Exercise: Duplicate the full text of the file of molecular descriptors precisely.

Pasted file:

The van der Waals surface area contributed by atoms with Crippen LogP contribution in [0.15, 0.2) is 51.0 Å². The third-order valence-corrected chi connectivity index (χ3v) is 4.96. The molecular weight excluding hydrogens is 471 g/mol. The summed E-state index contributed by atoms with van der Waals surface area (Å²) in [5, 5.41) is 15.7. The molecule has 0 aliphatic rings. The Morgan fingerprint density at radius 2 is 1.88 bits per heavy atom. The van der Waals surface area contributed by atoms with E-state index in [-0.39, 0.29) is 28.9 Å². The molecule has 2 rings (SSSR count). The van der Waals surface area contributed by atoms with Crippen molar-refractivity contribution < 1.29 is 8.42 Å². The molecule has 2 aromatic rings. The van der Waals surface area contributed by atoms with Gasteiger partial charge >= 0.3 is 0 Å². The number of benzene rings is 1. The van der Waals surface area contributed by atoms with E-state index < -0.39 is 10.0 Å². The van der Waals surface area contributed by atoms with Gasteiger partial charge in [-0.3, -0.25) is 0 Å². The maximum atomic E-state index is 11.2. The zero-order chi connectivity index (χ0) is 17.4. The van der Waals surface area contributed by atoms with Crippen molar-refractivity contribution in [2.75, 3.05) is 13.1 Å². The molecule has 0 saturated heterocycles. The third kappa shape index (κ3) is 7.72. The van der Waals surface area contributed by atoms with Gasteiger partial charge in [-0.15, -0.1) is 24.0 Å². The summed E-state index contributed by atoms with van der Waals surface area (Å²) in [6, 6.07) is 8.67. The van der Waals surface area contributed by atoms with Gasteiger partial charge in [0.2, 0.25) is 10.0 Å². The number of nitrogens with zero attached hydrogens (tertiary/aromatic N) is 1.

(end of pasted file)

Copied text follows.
The van der Waals surface area contributed by atoms with Crippen LogP contribution in [0.15, 0.2) is 51.0 Å². The third-order valence-corrected chi connectivity index (χ3v) is 4.96. The molecular weight excluding hydrogens is 471 g/mol. The summed E-state index contributed by atoms with van der Waals surface area (Å²) in [5, 5.41) is 15.7. The molecule has 0 aliphatic rings. The Morgan fingerprint density at radius 2 is 1.88 bits per heavy atom. The van der Waals surface area contributed by atoms with E-state index in [-0.39, 0.29) is 28.9 Å². The molecule has 2 rings (SSSR count). The van der Waals surface area contributed by atoms with Crippen molar-refractivity contribution < 1.29 is 8.42 Å². The molecule has 2 aromatic rings. The van der Waals surface area contributed by atoms with Gasteiger partial charge >= 0.3 is 0 Å². The number of benzene rings is 1. The van der Waals surface area contributed by atoms with E-state index < -0.39 is 10.0 Å². The van der Waals surface area contributed by atoms with Gasteiger partial charge in [-0.3, -0.25) is 0 Å². The maximum atomic E-state index is 11.2. The zero-order chi connectivity index (χ0) is 17.4. The van der Waals surface area contributed by atoms with Crippen molar-refractivity contribution in [2.75, 3.05) is 13.1 Å². The molecule has 0 saturated heterocycles. The third kappa shape index (κ3) is 7.72. The van der Waals surface area contributed by atoms with Gasteiger partial charge in [-0.15, -0.1) is 24.0 Å². The summed E-state index contributed by atoms with van der Waals surface area (Å²) in [6, 6.07) is 8.67. The van der Waals surface area contributed by atoms with Gasteiger partial charge in [0.2, 0.25) is 10.0 Å². The number of nitrogens with zero attached hydrogens (tertiary/aromatic N) is 1.